The Two Faces of Islam
by Stephen Schwartz
More than a year after the tragic events of 9/11, the debate about the causes of Islamic terrorism continues unabated. On one side of this debate, the blame-America-first crowd-consisting of the usual loony-Left suspects, along with assorted moral relativists and post-- modernist progressives-sees American foreign policy and, more specifically, U.S. support for Israel as the root cause of the problem. They argue that being pro-- Israel, coupled with the alleged legacy of Western exploitation of the Muslim masses and the "new imperialism" of globalization, explains the unfortunate, but understandable, violent reaction of the downtrodden against their American oppressors. Curiously, in propounding this theory the progressives find themselves in bed with some very non-- progressive fellows, including Saudi princes and various other Arab potentates.
The other extreme is an increasingly vocal group that proclaims that terrorist violence is simply a Koran-sanctioned war against infidels, mandated by the reactionary nature of Islam itself. In this view, it is the intolerant, obscurantist, and warlike nature of Islam as a religion that is the problem. The only difference between moderate and radical Islam, opines journalist Oriana Fallaci, is the "length of their beards."
Neither of these theories can hold much water even under the most cursory of examinations. Proponents of the former, for instance, would find it hard to explain the fact that Islamic terrorist organizations like the Muslim Brotherhood and ideologues of extremism like Hassan al-Banna and Abul Ala Mawdudi plied their trade long before Israel and the Palestinian conflict existed, or the fact that the vast majority of the over 100,000 recent victims of Islamic terrorism have been fellow Muslims. Similarly, advocates of the Islam-is-evil-and-ignorant theory will have difficulty rationalizing away the documented religious tolerance of Islamic rulers in the past, as well as the achievements of Muslims in philosophy and the arts. It is a matter of historical record that in Muslim societies, both Jewish and Christian communities -- their nominal second-class status notwithstanding -- not only survived but prospered for centuries. The Ottoman Empire frequently offered sanctuary to religious groups persecuted in Christendom; its capital, Istanbul, remains the headquarters of Orthodox Christianity to this day. Most historians would agree that until the Reformation, Muslims were more tolerant than the Christian Church.
Between these extremes is the administration's position that we're at war not with Islam but with Islamic extremism. This is fine as far as it goes, but unfortunately, like the other two explanations, it throws little light on key questions: What drives the violent jihad movement ideologically? Who supports it and finances it? How was it able to organize itself into a fanatical worldwide terrorist network in just over a decade?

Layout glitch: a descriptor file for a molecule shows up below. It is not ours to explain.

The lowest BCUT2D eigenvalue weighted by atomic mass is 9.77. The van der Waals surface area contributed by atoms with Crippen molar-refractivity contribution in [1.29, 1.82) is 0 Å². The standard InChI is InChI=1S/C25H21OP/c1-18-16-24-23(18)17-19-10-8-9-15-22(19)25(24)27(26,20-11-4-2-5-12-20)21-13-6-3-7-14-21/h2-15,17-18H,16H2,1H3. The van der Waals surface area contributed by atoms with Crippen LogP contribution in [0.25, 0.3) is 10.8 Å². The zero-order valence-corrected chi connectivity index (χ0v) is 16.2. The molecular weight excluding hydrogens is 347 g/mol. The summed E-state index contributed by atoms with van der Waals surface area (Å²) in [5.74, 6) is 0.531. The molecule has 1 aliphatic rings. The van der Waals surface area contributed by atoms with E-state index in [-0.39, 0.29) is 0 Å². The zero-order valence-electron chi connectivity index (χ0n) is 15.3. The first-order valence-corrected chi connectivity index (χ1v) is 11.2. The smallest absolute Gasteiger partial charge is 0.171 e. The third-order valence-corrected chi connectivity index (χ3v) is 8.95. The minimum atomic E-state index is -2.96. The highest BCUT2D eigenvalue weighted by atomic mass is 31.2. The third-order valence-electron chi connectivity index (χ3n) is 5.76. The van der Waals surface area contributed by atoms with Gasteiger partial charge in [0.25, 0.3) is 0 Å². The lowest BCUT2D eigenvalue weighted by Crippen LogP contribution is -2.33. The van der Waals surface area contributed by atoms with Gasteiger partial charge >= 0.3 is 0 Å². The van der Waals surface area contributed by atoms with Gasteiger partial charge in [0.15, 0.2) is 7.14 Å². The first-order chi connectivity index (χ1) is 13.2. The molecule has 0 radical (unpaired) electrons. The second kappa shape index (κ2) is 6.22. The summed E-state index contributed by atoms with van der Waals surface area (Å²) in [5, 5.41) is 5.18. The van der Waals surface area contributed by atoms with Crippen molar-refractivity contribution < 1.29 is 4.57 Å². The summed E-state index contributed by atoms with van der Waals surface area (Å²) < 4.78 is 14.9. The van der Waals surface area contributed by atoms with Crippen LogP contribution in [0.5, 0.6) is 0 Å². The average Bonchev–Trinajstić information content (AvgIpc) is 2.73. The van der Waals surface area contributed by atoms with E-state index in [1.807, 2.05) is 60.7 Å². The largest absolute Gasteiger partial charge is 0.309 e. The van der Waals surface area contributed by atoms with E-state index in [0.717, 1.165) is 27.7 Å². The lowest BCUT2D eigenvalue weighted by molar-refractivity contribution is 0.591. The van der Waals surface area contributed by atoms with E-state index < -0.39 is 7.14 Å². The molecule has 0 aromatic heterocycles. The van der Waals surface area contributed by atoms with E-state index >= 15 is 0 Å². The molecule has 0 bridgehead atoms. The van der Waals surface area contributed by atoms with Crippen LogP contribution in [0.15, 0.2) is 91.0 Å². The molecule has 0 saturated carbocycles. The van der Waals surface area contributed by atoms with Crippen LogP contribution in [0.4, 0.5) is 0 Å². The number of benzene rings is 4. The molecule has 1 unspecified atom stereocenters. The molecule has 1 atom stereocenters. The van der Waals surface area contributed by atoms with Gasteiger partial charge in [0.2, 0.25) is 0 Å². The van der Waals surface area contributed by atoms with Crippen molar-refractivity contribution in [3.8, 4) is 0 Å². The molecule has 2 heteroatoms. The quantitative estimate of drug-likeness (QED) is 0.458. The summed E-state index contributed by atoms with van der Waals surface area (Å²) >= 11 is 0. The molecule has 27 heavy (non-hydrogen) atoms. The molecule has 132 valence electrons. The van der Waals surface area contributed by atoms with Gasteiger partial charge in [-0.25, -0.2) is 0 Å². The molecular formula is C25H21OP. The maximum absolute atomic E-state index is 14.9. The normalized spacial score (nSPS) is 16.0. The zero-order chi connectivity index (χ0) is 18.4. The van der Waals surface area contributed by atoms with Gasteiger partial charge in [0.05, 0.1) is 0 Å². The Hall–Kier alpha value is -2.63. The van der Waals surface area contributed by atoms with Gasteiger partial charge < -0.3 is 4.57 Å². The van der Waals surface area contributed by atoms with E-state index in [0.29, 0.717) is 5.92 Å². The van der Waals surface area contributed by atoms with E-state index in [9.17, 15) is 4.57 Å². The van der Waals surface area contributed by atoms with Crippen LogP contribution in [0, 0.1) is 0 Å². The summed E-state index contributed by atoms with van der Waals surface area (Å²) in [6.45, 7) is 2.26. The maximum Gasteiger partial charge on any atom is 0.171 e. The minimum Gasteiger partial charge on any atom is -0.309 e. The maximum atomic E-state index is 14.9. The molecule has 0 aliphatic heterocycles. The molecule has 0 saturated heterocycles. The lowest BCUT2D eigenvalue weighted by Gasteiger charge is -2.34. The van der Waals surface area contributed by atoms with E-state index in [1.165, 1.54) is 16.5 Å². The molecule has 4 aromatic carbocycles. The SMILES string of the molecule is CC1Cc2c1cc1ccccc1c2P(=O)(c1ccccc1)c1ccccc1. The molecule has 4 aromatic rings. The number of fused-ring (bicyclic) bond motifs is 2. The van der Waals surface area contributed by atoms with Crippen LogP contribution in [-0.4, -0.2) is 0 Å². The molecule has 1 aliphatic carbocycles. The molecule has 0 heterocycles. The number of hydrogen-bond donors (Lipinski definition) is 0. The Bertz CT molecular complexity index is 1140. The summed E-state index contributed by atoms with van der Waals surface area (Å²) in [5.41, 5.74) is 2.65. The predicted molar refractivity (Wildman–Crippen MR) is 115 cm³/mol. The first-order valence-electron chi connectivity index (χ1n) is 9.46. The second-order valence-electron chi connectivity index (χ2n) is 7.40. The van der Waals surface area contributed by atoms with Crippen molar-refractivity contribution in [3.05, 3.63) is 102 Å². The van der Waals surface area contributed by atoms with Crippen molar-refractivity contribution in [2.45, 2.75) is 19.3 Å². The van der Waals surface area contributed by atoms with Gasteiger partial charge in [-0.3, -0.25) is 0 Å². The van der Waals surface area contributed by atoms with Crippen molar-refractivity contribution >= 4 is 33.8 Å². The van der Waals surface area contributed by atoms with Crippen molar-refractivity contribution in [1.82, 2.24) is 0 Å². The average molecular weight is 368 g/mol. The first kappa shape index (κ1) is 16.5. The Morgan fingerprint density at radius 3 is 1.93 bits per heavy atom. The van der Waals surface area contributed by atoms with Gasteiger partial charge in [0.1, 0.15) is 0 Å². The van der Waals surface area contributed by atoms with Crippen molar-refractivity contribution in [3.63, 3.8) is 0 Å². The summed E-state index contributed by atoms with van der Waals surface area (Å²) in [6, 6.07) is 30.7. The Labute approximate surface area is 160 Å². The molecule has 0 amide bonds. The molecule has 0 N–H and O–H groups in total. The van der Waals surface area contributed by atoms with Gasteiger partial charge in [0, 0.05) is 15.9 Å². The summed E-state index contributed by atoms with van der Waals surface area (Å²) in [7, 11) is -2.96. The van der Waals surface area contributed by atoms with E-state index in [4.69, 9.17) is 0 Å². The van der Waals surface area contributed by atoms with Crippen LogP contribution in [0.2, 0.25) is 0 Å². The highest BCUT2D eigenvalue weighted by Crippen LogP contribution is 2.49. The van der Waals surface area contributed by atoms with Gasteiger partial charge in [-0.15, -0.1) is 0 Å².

Into this analytical void steps author Stephen Schwartz with his timely new book, The Two Faces of Islam. It is based on the simple proposition that there have always been two Islams, which have coexisted uneasily through the centuries. One is the mainstream, traditional Islam practiced by the vast majority of Muslims and characterized, for the most part, by moderation and tolerance toward other monotheistic religions; the other an extremist and fascist-like creed that has been preaching and often practicing violence in the name of religion. The author does an excellent job of tracing the coexistence of these two tendencies up to our times, and he does so with undisguised sympathy for Islam as a religion (which sympathy occasionally, as in the discussion of Sufism, veers into adulation).
The real relevance of this book concerning the subject of terrorism resides in its analysis of Wahhabism (a term the Saudis resent and never use themselves) and its influence as the present incarnation of the ugly face of Islam, about which, as Schwartz correctly notes, no history for a general audience had been written.
The author comes to his main argument early and forcefully. "The real source of our problem," he writes in the preface, "is the perversion of Islamic teachings by the fascistic Wahhabi cult that resides at the heart of the Saudi establishment." Schwartz documents this in his narrative; much of the evidence he presents is fairly well known -- though seldom discussed in such detail-in the West. Schwartz considers Wahhabism a "death cult" that is "un-" and even anti-Islamic; he details a number of its "innovations" that stood many of Islam's tenets on their head. To name just one of the most flagrant falsifications of traditional teaching, Abd al-Wahhab, the founder of Wahhabism, ordained that Muslims who did not subscribe to his views were apostates and infidels and deserved to be put to death. This is quite an astounding innovation in a religion that preaches that one's faith should be taken at face value, and that the believer's sincerity is for God to determine on Judgment Day.
Armed with this doctrine and a nearly pathological hatred for Shias, Sufis, and other Muslims, never mind infidels, Wahhabism became early on a jihadist creed par excellence, and Saudi history is replete with violent campaigns designed to force other Muslims to submit politically and theologically. Moreover, Wahhabism remains to this day the prototype ideology of all Islamic extremists and terrorists, even those who hate the House of Saud. What they all have in common is a passionate hatred for America and Western civilization, and even for mainstream Islam. In late October a group of 56 high-ranking Wahhabi clerics accused America yet again of being the leader of a crusade against Islam, and urged Muslims to pray for the destruction of all infidels and Muslim hypocrites.